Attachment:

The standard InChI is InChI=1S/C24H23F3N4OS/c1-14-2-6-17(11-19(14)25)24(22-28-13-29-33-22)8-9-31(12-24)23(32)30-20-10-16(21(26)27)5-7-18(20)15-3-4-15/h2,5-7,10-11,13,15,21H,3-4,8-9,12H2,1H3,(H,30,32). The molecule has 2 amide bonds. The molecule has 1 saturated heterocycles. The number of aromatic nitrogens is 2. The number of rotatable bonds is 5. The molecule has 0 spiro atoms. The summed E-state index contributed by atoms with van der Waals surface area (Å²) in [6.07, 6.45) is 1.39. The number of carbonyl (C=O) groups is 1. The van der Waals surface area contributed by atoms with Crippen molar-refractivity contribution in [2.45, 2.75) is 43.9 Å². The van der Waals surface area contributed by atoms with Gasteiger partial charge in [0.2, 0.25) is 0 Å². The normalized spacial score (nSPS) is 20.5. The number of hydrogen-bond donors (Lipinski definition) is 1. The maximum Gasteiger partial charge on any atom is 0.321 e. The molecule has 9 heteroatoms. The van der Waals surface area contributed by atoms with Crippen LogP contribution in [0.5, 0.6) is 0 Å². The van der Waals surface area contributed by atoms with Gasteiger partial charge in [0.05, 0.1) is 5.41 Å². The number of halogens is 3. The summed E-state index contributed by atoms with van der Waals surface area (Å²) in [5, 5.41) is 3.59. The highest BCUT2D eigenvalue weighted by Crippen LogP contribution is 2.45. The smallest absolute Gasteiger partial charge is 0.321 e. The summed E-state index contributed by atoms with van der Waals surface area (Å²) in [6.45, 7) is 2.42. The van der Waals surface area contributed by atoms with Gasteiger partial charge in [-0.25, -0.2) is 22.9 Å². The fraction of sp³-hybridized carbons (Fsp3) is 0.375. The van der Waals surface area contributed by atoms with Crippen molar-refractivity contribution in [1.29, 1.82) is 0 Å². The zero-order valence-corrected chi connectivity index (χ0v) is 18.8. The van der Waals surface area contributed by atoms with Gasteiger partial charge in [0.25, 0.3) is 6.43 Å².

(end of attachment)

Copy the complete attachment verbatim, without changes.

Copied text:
The standard InChI is InChI=1S/C24H23F3N4OS/c1-14-2-6-17(11-19(14)25)24(22-28-13-29-33-22)8-9-31(12-24)23(32)30-20-10-16(21(26)27)5-7-18(20)15-3-4-15/h2,5-7,10-11,13,15,21H,3-4,8-9,12H2,1H3,(H,30,32). The molecule has 2 amide bonds. The molecule has 1 saturated heterocycles. The number of aromatic nitrogens is 2. The number of rotatable bonds is 5. The molecule has 0 spiro atoms. The summed E-state index contributed by atoms with van der Waals surface area (Å²) in [6.07, 6.45) is 1.39. The number of carbonyl (C=O) groups is 1. The van der Waals surface area contributed by atoms with Crippen molar-refractivity contribution in [2.45, 2.75) is 43.9 Å². The van der Waals surface area contributed by atoms with Gasteiger partial charge in [0.2, 0.25) is 0 Å². The normalized spacial score (nSPS) is 20.5. The number of hydrogen-bond donors (Lipinski definition) is 1. The maximum Gasteiger partial charge on any atom is 0.321 e. The molecule has 9 heteroatoms. The van der Waals surface area contributed by atoms with Crippen LogP contribution in [0.5, 0.6) is 0 Å². The van der Waals surface area contributed by atoms with Gasteiger partial charge in [0.05, 0.1) is 5.41 Å². The number of halogens is 3. The summed E-state index contributed by atoms with van der Waals surface area (Å²) in [5, 5.41) is 3.59. The highest BCUT2D eigenvalue weighted by Crippen LogP contribution is 2.45. The smallest absolute Gasteiger partial charge is 0.321 e. The summed E-state index contributed by atoms with van der Waals surface area (Å²) in [6.45, 7) is 2.42. The van der Waals surface area contributed by atoms with Gasteiger partial charge in [-0.25, -0.2) is 22.9 Å². The fraction of sp³-hybridized carbons (Fsp3) is 0.375. The van der Waals surface area contributed by atoms with Crippen molar-refractivity contribution in [1.29, 1.82) is 0 Å². The zero-order valence-corrected chi connectivity index (χ0v) is 18.8. The van der Waals surface area contributed by atoms with Gasteiger partial charge in [0.25, 0.3) is 6.43 Å².